"Haemorrhoid surgery, RUH"

About: Royal United Hospital / General surgery

(as the patient),

4 yrs ago I was referred by my GP to RUH for haemorrhoid surgery. I was shocked to be put in an open ward. When the Senior Consultant came to see me after general anaesthetic, he announced within earshot of a young male patient that they hadn't carried out the procedure because the problem was not haemorrhoids but that I was 'hanging down there like an elephant's trunk', and that I would have to return for further surgery. Not only was I shocked, embarrassed and upset at the diagnosis but humiliated and angry at how I had been told, whilst other patients were listening. When I returned for a consultation with the consultant I told him - politely - not to use the term he had used before and how upset I was at how he had told me in earshot of other patients. He took umbrage at this and said it would be better if he passed me on to another consultant. I left the RUH in tears at his abrasive manner, lack of empathy and with the knowledge that my op would now be delayed several weeks.

I did consider lodging a complaint, but after discussing it with a friend, I decided it would only make matters worse. A few days later I received a 4 page document from the Consultant (copied to my GP) explaining his reasons for passing me on to a colleague - patently covering himself in case I complained about him. 6 months later I had the op and was in hospital for one week, on the Parry Ward. I was very well attended post -op but after a couple of days I was moved to the far end of the ward and the following 5 days experienced what I could only call 'adequate' care. There seemed to be a general lack of what I call 'patient care’ and continuity of staff, particularly during the night. Some patients in my ward were confused and elderly ladies. During the night they would get up and look for the bathroom and end up wandering about. On occasions I had to get up and help them my self. I was often awake most of the night as one of the dementia patients often cried out and shouted.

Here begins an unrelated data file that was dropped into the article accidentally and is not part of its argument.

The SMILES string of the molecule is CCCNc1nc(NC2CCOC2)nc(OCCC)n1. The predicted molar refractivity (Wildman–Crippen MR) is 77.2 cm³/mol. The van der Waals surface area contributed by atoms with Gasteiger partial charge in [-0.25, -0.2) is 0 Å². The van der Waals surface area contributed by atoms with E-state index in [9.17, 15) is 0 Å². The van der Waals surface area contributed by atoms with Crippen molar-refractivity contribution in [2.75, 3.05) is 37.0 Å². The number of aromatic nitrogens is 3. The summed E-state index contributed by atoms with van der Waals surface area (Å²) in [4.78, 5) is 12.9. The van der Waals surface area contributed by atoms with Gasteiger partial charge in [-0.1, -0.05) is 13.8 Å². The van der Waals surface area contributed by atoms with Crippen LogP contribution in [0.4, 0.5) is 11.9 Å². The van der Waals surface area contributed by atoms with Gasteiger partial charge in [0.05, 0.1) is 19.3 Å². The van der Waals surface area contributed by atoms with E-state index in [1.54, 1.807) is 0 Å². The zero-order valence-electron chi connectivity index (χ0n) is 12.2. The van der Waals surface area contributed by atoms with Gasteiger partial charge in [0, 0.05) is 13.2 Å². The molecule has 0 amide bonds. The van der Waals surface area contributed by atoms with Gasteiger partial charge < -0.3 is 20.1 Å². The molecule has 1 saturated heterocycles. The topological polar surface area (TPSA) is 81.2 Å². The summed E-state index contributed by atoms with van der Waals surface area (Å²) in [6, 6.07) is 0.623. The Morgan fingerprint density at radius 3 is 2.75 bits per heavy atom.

The food was unappetising and the elderly patients who could not or would not eat were ignored, no one took the time to see if they had eaten or not. I believe that recovery from any illness depends on adequate sleep, good nutrition and 'care' none of these elements were in good supply during my week in the RUH. After I was discharged, 3 days later I got an infection and woke in the night to a pool of blood and my wound had opened up. I required daily visits from the District Nurse. When I returned to the RUH for a post-op check I was not even examined to check if everything had healed as it should. On the whole I feel that I did not have a good experience, although I am now fully recovered and in the best of health and am grateful for having the procedure done.

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Response from Lucy Nicholls, Development Officer, Somerset LINk

This story was submitted to the Somerset Local Involvement Network (Somerset LINk) as part of our Patient Stories project.

The Somerset LINk is a network of patients and patient groups across Somerset who have an interest in monitoring health and social care.

We collect stories from local people about their experiences of using health and social care services and this helps to inform our work holding services to account. We read all of the stories that are posted on Patient Opinion and are very grateful for the patients and carers who take the time to share their stories, in order to make services better for everyone.

Many thanks to the patient who shared their story above.

Best wishes,


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